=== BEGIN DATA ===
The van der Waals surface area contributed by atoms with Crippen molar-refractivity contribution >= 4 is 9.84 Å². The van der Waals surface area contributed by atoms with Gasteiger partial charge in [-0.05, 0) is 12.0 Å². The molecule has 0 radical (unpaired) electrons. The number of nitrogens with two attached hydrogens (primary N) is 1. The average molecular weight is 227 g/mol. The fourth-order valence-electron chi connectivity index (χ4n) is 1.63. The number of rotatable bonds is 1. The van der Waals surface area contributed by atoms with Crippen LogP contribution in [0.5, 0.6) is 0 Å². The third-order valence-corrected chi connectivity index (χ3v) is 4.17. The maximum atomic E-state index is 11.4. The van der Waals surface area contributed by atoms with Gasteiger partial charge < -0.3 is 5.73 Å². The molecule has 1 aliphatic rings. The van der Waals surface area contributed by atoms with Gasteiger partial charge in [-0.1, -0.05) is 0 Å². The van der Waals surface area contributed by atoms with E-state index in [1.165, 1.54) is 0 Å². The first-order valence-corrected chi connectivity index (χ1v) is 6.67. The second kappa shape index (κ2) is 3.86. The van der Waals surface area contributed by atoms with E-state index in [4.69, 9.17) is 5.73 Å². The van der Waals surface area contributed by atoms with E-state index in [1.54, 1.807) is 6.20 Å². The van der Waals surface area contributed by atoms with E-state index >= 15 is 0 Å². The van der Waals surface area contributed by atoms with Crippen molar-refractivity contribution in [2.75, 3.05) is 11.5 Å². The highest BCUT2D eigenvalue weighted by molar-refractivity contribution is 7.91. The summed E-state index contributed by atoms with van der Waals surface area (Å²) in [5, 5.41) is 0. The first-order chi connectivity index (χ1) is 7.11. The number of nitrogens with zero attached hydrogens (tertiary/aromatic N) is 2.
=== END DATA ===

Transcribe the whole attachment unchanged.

The van der Waals surface area contributed by atoms with Crippen molar-refractivity contribution >= 4 is 9.84 Å². The van der Waals surface area contributed by atoms with Gasteiger partial charge in [-0.05, 0) is 12.0 Å². The molecule has 0 radical (unpaired) electrons. The number of nitrogens with two attached hydrogens (primary N) is 1. The average molecular weight is 227 g/mol. The fourth-order valence-electron chi connectivity index (χ4n) is 1.63. The number of rotatable bonds is 1. The van der Waals surface area contributed by atoms with Crippen LogP contribution in [0.5, 0.6) is 0 Å². The third-order valence-corrected chi connectivity index (χ3v) is 4.17. The maximum atomic E-state index is 11.4. The van der Waals surface area contributed by atoms with Gasteiger partial charge < -0.3 is 5.73 Å². The molecule has 1 aliphatic rings. The van der Waals surface area contributed by atoms with Gasteiger partial charge in [-0.1, -0.05) is 0 Å². The van der Waals surface area contributed by atoms with E-state index in [1.165, 1.54) is 0 Å². The first-order valence-corrected chi connectivity index (χ1v) is 6.67. The second kappa shape index (κ2) is 3.86. The van der Waals surface area contributed by atoms with E-state index in [4.69, 9.17) is 5.73 Å². The van der Waals surface area contributed by atoms with E-state index in [1.54, 1.807) is 6.20 Å². The van der Waals surface area contributed by atoms with E-state index >= 15 is 0 Å². The van der Waals surface area contributed by atoms with Crippen molar-refractivity contribution in [2.75, 3.05) is 11.5 Å². The highest BCUT2D eigenvalue weighted by molar-refractivity contribution is 7.91. The summed E-state index contributed by atoms with van der Waals surface area (Å²) in [5, 5.41) is 0. The first-order chi connectivity index (χ1) is 7.11. The number of nitrogens with zero attached hydrogens (tertiary/aromatic N) is 2.